President’s Day weekend is coming up, which means a lot of Americans living in Germany will be looking for cool places to visit. This year, Bill and I will be going to the Czech Republic for the long weekend. Last year, we went to France and had an absolute ball! We do love going out of the country when we have the chance.
But what if you don’t want to leave Germany? What if you face a situation like Bill did a couple of years ago? He had to renew his passport, so leaving Germany wasn’t a good idea, since he had to send his documents to Berlin. What do you do when you can’t leave the country, but still need to get out of the Stuttgart area? Well… that is what today’s blog post is all about. Here are a few of my favorite German destinations, at least so far.
Before I get started with my list, bear in mind that I am by no means claiming to be an expert on Germany. There are still some areas I haven’t yet visited. Moreover, even if I were an expert, I don’t think anyone wants to read an exhaustive list. I need to save subjects for future posts, too. So… this is just a short list and hopefully some folks will find it useful for planning purposes. I’m not ranking them in any particular order. These are just places we liked and would love to visit again (and have in a couple of instances).
Believe it or not, that castle is now a youth hostel.
Like cute towns? Interested in medieval history? Enjoy the Rhine? Want to get out of Stuttgart, but not spend days on the road? Consider a trip to Bacharach. Bacharach has the distinction of being the very first German town I ever visited in my lifetime. It was my first stop on a monthlong train trip I took in August and September 1997, when I was on my way back to the States from Armenia, where I lived for two years as a Peace Corps Volunteer. I remember landing in Frankfurt, figuring out the train, and landing in this beautifully preserved town. The first thing I did after checking into lodging was go out and buy a new pair of shoes.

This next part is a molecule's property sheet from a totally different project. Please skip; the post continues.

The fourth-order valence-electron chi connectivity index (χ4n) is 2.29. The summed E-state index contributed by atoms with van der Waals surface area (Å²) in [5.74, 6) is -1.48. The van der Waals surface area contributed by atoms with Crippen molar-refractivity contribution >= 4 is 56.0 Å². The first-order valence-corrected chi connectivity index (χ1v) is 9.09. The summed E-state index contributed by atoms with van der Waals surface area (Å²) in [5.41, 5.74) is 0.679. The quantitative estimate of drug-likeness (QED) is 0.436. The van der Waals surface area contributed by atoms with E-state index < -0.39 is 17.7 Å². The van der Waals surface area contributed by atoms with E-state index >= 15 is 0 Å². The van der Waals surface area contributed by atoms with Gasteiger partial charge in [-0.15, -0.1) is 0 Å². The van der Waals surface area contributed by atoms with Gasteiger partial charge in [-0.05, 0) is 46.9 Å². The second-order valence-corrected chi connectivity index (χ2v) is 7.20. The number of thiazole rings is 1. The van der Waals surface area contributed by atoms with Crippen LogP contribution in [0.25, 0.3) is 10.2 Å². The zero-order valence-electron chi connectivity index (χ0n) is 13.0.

Bill and I had a chance to visit Bacharach again in 2014. It was the last place we visited on our last space A “hop”. I’d been talking it up for years. It lived up to the hype, too. We ended up having a very special experience with Germans there… and that was also when I told Bill that I had a very strong feeling we’d be moving back to Deutschland. I just had this strong premonition that he’d wind up getting a job in Germany. Sure enough, six weeks later, we were packing our bags to move back to Stuttgart. Needless to say, Bacharach remains one of my favorite German towns. You can enjoy the Rhine by boat and visit all the cute towns in the vicinity. I’m kind of Jonesing for another trip there myself.
Regensburg is the second German city I ever visited in my lifetime, again on that 1997 trip. I happened to get off the train there simply because I felt like it. I knew nothing about the town and how beautiful it is. I only spent one night in Regensburg in 1997, but Bill and I visited again for President’s Day weekend in 2015 and I got to see even more of this lovely town in Bavaria.
It’s only a short trip away by train before you can visit Dom St. Peter in Regensburg.
Regensburg is also a well-preserved medieval city. In fact, I remember when I first saw it over twenty years ago, I thought of it as “stereotypical Germany”. I half expected to see dirndl clad ladies and lederhosen clad men dancing around in the main square. Indeed, I did see people in Trachten there. It is Bavaria, after all. If you visit and you like sausages, be sure to visit the historic Wurstkuchl, which is perhaps the oldest continuously running public restaurant in the world. An added benefit is the beautiful view you’ll have of the Danube River.
Bill and I visited Trier in May 2012, when we took our very first space A “hop”. Bill had told me about Trier, a city that has several well-preserved Roman structures, like the Porta Nigra gate. Trier is very close to the Luxembourg border, so if you visit there, you can easily take a quick trip to Luxembourg, or perhaps to France or Belgium, which are also close. Trier on its own is also a very nice city to visit, especially if you love churches. I still have wonderful memories of touring Trier’s own Liebfrauenkirche.
Porta Nigra in Trier.